“That message will be loud and clear as well to the guys that are picked. This isn’t a World Cup where you pick 31 and that’s what you’re stuck with.”
Farrell stressed that this squad was picked on form and scarcely concealed his excitement. “You look at the group, it’s a tremendous group. It’s full of everything really. As I said before it’s dynamic, it’s powerful, it’s aggressive, it’s got a lot of skill, it’s got a lot of speed in there as well and we want to see all of those.”
Farrell has, by his own admission, taken a leaf from the provinces’ developmental pathway, and in the process emulated the All Blacks, by naming the uncapped quartet of hugely talented Leinster lock Ryan Baird, Will Connors, Harry Byrne and Robert Baloucoune as “development players” who will train with the squad in Portugal.
Ultimately though, whatever difficult choices Farrell and his assistants faced in trimming this squad down to 35, the harder ones remain.
At the very least, in addition to either Kelleher or Heffernan, Doris or Deegan look likely to be in the match-day 23 against the Scots and, of course, the burning issue will be whether to retain Conor Murray or promote the in-form Cooney at scrumhalf.
Joe Schmidt only ever had Bundee Aki, Robbie Henshaw and Garry Ringrose together on one occasion in the Six Nations, and resolved the conundrum by starting Henshaw at fullback, while Andrew Conway is assuredly putting pressure on Keith Earls and Jacob Stockdale, with Jordan Larmour now favourite to wear the 15 jersey.
Rhys Ruddock’s omission
Ireland’s fall-back captain probably feels he’s never been given much of a chance. Despite making his debut in 2010, Ruddock has never started a Six Nations game and although he looked in prime form in Japan, he was restricted to just one, tryscoring start, against Russia. He’d have hoped opportunity might knock now.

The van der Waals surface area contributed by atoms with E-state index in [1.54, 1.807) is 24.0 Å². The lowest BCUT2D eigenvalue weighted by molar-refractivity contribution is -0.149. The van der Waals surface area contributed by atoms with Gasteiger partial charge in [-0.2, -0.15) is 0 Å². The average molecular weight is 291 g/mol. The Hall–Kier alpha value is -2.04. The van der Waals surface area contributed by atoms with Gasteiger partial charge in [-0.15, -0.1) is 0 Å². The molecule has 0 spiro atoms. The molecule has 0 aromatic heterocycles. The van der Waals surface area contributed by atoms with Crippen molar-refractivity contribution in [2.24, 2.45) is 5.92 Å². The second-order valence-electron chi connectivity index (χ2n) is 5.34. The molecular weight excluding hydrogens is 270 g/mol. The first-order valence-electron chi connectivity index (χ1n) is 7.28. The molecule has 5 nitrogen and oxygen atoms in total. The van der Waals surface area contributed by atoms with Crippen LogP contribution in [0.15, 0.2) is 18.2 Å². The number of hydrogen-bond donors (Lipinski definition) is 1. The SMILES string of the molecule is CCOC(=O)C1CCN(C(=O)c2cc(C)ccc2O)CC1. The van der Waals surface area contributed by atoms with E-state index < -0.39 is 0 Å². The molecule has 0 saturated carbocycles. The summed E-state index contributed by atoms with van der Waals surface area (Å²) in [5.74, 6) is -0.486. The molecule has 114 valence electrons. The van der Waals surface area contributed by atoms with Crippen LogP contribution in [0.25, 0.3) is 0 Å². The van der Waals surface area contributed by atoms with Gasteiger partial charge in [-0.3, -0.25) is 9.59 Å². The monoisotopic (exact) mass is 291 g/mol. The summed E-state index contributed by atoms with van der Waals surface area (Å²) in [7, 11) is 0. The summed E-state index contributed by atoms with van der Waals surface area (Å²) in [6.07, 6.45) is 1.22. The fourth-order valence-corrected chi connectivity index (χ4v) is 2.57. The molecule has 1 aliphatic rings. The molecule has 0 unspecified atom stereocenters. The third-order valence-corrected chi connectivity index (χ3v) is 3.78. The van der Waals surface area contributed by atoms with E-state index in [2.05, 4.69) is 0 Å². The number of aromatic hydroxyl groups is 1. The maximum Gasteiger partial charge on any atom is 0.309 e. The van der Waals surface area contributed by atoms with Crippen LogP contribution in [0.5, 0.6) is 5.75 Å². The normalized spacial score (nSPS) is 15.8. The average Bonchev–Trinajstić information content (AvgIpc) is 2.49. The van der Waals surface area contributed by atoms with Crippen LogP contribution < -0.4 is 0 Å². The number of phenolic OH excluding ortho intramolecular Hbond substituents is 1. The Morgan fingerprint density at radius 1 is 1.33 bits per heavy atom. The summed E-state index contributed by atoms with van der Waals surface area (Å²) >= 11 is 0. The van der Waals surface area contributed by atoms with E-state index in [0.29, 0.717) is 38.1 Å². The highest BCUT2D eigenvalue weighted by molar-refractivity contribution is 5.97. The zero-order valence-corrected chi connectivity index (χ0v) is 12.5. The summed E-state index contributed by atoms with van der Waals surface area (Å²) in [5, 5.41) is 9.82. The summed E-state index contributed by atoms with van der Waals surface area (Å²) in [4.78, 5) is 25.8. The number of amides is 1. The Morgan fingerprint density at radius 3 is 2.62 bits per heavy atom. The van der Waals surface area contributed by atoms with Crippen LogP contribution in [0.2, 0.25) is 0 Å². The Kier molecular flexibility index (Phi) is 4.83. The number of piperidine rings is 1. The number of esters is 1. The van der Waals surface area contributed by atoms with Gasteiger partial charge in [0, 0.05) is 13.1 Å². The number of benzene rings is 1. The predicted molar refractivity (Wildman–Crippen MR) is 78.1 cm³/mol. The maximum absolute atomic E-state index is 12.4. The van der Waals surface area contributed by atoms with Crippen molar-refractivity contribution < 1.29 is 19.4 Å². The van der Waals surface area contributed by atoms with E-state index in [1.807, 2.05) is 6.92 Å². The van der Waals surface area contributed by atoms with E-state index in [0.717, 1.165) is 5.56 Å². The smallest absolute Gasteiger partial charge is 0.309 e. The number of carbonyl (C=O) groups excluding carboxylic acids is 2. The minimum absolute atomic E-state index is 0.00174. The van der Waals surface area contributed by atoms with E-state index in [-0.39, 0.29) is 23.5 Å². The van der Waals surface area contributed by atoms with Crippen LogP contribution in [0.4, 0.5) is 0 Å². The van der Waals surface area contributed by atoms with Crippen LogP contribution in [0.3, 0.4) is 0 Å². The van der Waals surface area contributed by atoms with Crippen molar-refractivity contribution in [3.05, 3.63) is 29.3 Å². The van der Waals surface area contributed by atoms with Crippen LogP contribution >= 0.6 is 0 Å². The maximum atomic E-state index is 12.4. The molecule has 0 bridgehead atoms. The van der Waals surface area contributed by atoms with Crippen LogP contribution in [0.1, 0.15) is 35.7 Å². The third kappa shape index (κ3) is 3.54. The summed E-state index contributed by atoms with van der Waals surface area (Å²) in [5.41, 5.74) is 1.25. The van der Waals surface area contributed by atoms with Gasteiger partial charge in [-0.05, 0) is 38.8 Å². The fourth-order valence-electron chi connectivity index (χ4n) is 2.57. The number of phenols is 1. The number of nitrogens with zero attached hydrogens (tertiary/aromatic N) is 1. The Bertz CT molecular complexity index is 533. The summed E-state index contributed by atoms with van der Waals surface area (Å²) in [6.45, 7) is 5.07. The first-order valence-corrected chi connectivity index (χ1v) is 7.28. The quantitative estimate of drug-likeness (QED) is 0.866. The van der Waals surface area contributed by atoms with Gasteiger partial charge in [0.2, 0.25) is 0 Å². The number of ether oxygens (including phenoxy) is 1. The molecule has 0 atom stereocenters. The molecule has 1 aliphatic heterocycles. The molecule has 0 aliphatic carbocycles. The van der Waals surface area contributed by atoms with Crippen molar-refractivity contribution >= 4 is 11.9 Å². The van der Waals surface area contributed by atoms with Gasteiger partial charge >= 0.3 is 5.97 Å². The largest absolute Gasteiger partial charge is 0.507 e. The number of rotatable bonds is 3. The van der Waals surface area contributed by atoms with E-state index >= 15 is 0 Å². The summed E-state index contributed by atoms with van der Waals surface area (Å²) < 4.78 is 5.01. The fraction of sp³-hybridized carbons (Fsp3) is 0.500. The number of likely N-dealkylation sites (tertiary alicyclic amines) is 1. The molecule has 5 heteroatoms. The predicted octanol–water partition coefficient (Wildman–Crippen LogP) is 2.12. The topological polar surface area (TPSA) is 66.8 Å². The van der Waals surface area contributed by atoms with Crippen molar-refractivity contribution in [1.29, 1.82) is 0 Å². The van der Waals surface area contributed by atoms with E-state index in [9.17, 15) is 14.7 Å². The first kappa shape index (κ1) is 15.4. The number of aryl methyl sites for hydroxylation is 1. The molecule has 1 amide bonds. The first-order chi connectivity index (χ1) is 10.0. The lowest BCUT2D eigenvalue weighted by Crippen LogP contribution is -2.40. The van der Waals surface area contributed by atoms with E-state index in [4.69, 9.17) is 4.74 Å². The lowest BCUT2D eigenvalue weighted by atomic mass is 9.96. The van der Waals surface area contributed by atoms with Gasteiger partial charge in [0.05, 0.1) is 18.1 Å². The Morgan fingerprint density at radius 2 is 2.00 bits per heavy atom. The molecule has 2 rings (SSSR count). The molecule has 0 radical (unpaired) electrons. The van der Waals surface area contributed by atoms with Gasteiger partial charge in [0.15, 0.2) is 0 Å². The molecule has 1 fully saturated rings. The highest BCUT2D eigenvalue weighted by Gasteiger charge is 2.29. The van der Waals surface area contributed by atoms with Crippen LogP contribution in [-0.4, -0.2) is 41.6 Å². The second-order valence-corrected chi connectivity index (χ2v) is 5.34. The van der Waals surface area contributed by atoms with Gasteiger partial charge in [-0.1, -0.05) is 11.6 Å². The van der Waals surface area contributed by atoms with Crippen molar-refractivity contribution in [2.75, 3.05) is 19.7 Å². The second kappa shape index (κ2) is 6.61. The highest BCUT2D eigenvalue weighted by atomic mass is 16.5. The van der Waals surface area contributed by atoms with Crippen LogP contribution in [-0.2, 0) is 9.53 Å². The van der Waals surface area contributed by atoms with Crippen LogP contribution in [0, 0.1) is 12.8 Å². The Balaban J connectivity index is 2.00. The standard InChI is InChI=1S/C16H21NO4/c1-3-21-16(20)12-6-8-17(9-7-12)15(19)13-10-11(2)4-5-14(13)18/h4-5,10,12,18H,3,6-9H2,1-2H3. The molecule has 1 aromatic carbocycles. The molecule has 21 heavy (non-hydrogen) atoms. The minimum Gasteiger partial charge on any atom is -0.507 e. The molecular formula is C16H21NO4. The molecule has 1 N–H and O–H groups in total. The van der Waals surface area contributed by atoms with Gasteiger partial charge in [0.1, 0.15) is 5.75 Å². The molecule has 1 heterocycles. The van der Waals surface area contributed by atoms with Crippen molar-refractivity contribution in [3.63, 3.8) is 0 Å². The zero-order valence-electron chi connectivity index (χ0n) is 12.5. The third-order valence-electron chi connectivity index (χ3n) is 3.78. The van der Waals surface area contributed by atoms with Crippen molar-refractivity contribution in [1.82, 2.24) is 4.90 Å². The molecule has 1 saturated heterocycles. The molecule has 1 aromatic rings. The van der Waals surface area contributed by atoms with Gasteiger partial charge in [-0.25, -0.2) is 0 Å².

Dave Heffernan’s inclusion
After the World Cup you’d have received long odds on the 28-year-old from Ballina edging out Scannell and Cronin as one of the three hookers for the start of the Six Nations. But it’s fair reward for the ultra-diligent, hard-working ethic and dynamic ball carrying he’s shown for Connacht this season.
Stuart McCloskey’s non-selection
Still to add to his impressive sole Six Nations cap against England four years ago and that midfield barn door looks even harder to break through for the 27-year-old Ulster man now despite how he’s added to his strong carrying offloading game with improved decision-making, passing and kicking this season.
Ireland Six Nations squad
Max Deegan (Leinster, uncapped)
Caelan Doris (Leinster, uncapped)
Ultan Dillane (Connacht, 14 caps)
Tadhg Furlong (Leinster, 41 caps)
Cian Healy (Leinster, 95 caps)
Dave Heffernan (Connacht, 1 cap)
Iain Henderson (Ulster, 53 caps)
Rob Herring (Ulster, 8 caps)
Ronan Kelleher (Leinster,0 caps)
Dave Kilcoyne (Munster, 36 caps)
Jack McGrath (Ulster, 56 caps)
Jack O’Donoghue (Munster, 2 caps)
Peter O’Mahony (Munster, 64 caps)
Tom O’Toole (Ulster, uncapped)
Andrew Porter (Leinster, 23 caps)
James Ryan (Leinster, 23 caps)
CJ Stander (Munster, 38 caps)
Devin Toner (Leinster, 67 caps)
Josh van der Flier (Leinster, 23 caps)
Will Addison (Ulster, 4 caps)
Bundee Aki (Connacht, 23 caps)
Billy Burns (Ulster, 0 caps)
Ross Byrne (Leinster, 3 caps)
Andrew Conway (Munster, 18 caps)
John Cooney (Ulster, 8 caps)
Keith Earls (Munster, 82 caps)
Chris Farrell (Munster, 9 caps)
Robbie Henshaw (Leinster, 40 caps)
Dave Kearney (Leinster, 19 caps)
Jordan Larmour (Leinster, 21 caps)
Luke McGrath (Leinster, 19 caps)
Conor Murray (Munster, 78 caps)
Garry Ringrose (Leinster, 28 caps)
Jonathan Sexton (Leinster, capt, 88 caps)
Jacob Stockdale (Ulster, 25 caps)
Ryan Baird (Leinster)
Robert Baloucoune (Ulster)
Harry Byrne (Leinster)
Will Connors (Leinster)